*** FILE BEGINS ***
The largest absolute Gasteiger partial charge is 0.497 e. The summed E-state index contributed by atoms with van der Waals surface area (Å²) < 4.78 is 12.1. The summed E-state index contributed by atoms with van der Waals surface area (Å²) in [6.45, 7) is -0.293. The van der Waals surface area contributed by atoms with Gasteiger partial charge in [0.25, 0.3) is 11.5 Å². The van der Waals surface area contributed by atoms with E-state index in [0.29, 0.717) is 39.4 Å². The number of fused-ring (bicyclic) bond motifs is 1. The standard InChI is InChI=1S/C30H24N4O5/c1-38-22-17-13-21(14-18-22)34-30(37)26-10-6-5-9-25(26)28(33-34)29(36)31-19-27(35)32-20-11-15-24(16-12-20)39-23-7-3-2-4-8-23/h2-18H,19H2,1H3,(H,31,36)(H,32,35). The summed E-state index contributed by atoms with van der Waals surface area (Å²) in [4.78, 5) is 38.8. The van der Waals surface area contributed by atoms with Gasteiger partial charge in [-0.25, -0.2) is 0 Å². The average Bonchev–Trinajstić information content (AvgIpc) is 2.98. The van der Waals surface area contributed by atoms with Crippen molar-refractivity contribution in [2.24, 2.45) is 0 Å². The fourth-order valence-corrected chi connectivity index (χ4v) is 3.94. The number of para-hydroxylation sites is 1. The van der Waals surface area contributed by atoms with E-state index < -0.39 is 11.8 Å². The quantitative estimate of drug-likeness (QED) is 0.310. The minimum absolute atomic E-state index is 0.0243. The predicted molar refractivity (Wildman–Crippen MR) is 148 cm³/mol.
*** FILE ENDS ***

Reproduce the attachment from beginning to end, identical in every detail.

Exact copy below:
The largest absolute Gasteiger partial charge is 0.497 e. The summed E-state index contributed by atoms with van der Waals surface area (Å²) < 4.78 is 12.1. The summed E-state index contributed by atoms with van der Waals surface area (Å²) in [6.45, 7) is -0.293. The van der Waals surface area contributed by atoms with Gasteiger partial charge in [0.25, 0.3) is 11.5 Å². The van der Waals surface area contributed by atoms with E-state index in [0.29, 0.717) is 39.4 Å². The number of fused-ring (bicyclic) bond motifs is 1. The standard InChI is InChI=1S/C30H24N4O5/c1-38-22-17-13-21(14-18-22)34-30(37)26-10-6-5-9-25(26)28(33-34)29(36)31-19-27(35)32-20-11-15-24(16-12-20)39-23-7-3-2-4-8-23/h2-18H,19H2,1H3,(H,31,36)(H,32,35). The summed E-state index contributed by atoms with van der Waals surface area (Å²) in [4.78, 5) is 38.8. The van der Waals surface area contributed by atoms with Gasteiger partial charge in [-0.25, -0.2) is 0 Å². The average Bonchev–Trinajstić information content (AvgIpc) is 2.98. The van der Waals surface area contributed by atoms with Crippen molar-refractivity contribution in [2.24, 2.45) is 0 Å². The fourth-order valence-corrected chi connectivity index (χ4v) is 3.94. The number of para-hydroxylation sites is 1. The van der Waals surface area contributed by atoms with E-state index < -0.39 is 11.8 Å². The quantitative estimate of drug-likeness (QED) is 0.310. The minimum absolute atomic E-state index is 0.0243. The predicted molar refractivity (Wildman–Crippen MR) is 148 cm³/mol.